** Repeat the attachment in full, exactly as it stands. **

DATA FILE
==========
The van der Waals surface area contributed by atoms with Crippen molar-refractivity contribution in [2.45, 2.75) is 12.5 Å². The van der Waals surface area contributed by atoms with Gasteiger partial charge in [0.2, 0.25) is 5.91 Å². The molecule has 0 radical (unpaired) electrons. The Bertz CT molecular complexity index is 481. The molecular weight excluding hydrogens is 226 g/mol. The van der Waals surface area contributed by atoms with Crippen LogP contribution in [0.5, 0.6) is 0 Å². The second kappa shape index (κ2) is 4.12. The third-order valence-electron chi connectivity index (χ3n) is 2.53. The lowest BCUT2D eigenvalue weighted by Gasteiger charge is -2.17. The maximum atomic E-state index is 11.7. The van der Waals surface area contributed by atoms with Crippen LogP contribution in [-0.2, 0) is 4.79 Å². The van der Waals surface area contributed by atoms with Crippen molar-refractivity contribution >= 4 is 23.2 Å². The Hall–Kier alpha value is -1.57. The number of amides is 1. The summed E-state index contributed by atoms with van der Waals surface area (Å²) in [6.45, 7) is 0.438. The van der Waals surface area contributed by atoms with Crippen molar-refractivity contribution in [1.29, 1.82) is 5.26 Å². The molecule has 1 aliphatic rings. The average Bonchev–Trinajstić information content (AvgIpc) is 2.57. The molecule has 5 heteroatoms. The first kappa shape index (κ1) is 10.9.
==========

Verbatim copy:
The van der Waals surface area contributed by atoms with Crippen molar-refractivity contribution in [2.45, 2.75) is 12.5 Å². The van der Waals surface area contributed by atoms with Gasteiger partial charge in [0.2, 0.25) is 5.91 Å². The molecule has 0 radical (unpaired) electrons. The Bertz CT molecular complexity index is 481. The molecular weight excluding hydrogens is 226 g/mol. The van der Waals surface area contributed by atoms with Crippen LogP contribution in [0.5, 0.6) is 0 Å². The second kappa shape index (κ2) is 4.12. The third-order valence-electron chi connectivity index (χ3n) is 2.53. The lowest BCUT2D eigenvalue weighted by Gasteiger charge is -2.17. The maximum atomic E-state index is 11.7. The van der Waals surface area contributed by atoms with Crippen LogP contribution in [-0.2, 0) is 4.79 Å². The van der Waals surface area contributed by atoms with Crippen molar-refractivity contribution >= 4 is 23.2 Å². The Hall–Kier alpha value is -1.57. The number of amides is 1. The summed E-state index contributed by atoms with van der Waals surface area (Å²) in [6.45, 7) is 0.438. The van der Waals surface area contributed by atoms with Crippen molar-refractivity contribution in [1.29, 1.82) is 5.26 Å². The molecule has 1 aliphatic rings. The average Bonchev–Trinajstić information content (AvgIpc) is 2.57. The molecule has 5 heteroatoms. The first kappa shape index (κ1) is 10.9.